THE REEL ESTATE: "300"outrages Iran, but does anyone care?

Joseph Fahim
7 Min Read

Days before the release of the latest comic-book adaptation 300, a scathing attack on the film from American leftists and rightwing groups started to surface. The right believed that the portrayal of an imperialistic Persian Empire is a symbol of America s misperceived endeavor to conquer the world, while leftists accused the film of portraying the Greeks as the brave, freedom-fighting nation defending western virtues against the eastern hordes.

Shortly after the release of this year s biggest box-office hit, the Iranians themselves joined the front, calling the film vile American propaganda to distort their image.

The Arabs and Egyptians weren t far behind. The Egyptian press has unanimously branded 300 another Hollywood blow to garble history and pave the way for a possible American war on Iran.

What these critics have failed to see is that 300 is just another formulaic Hollywood action piece devoid of any meaning or hidden intentions. The stereotyped approach employed to depict Greeks and Persians is based on fixed narrative formulas Hollywood and other popular world cinemas have always utilized to construct commercialstories that attract an audience comfortable with their familiar elements and characters.

Egyptian cinema, for example, has long had a history of misrepresenting almost any non-Egyptian character.

Jews have always been portrayed as misers and cons that would evolve into Satan s reincarnations on earth after the 73 war; Greeks are the shady bartenders or the sensuous seamstresses; Armenians are the greedy and cunning jewelers; other Arabs are always dumb and uncivilized, the French are craven men with homosexual tendencies while Americans are usually blunt with little human emotion.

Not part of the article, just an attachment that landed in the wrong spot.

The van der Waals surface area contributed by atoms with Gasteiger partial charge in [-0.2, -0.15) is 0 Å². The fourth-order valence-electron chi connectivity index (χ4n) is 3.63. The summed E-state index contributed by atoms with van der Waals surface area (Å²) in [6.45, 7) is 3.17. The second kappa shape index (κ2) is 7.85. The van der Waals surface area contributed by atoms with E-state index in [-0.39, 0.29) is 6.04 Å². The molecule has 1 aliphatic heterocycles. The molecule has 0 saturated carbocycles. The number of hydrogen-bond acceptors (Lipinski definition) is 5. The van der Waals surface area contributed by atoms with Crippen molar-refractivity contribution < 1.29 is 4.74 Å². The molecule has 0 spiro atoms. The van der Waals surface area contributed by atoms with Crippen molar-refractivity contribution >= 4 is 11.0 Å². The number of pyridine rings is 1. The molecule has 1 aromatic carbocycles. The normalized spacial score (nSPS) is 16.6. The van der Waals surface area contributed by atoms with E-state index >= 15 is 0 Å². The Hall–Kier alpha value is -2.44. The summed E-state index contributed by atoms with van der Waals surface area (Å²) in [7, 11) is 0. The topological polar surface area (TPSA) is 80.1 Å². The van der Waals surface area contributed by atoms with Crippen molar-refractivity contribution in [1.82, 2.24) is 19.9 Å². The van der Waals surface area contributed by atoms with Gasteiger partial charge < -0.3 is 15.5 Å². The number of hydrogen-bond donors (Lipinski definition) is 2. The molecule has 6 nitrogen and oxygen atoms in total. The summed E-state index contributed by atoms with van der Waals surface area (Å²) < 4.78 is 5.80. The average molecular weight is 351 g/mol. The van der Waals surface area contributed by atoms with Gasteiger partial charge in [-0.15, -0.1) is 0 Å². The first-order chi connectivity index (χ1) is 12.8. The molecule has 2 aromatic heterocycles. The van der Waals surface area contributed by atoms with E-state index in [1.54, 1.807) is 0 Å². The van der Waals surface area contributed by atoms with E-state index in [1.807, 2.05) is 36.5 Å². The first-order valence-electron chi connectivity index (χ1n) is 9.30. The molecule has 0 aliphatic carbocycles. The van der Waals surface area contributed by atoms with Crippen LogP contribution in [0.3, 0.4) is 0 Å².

All nationalities share one common trait: lack of morals or remotely positive human quality.

Any popular cinema, including Hollywood, uses typecasting to present entertainment aspects that avoid any deviation from the preconceptions imbedded in the audience psyche. Any departure would immediately convert an average commercial flick into an art-house piece and thus reduce its commercial appeal.

300 is based on the best-selling 1999 novel by Frank Miller, the great comic-book author of Sin City and Batman: The Dark Knight Returns. His famous graphic novel is loosely based on the 1962 epic film The 300 Spartans; a movie which is suspected to include some Cold War overtones.

The latter film was inspired by the 480 BC battle of Thermopylae that saw an allied army of the Greek city-states lead by a contingent of 300 Spartans, fighting off thousands of invading Persian troops.

The largely outnumbered forces, lead by the Spartan King Leonidas, blocked the only road leading to Sparta for three days and were only beaten when an Athenian called Ephialtes showed the Persians a secret mountain passage that directed them to a spot behind the Greek lines. All 300 men were killed but only after causing enormous damage to their enemy in one of the longest last stands in history.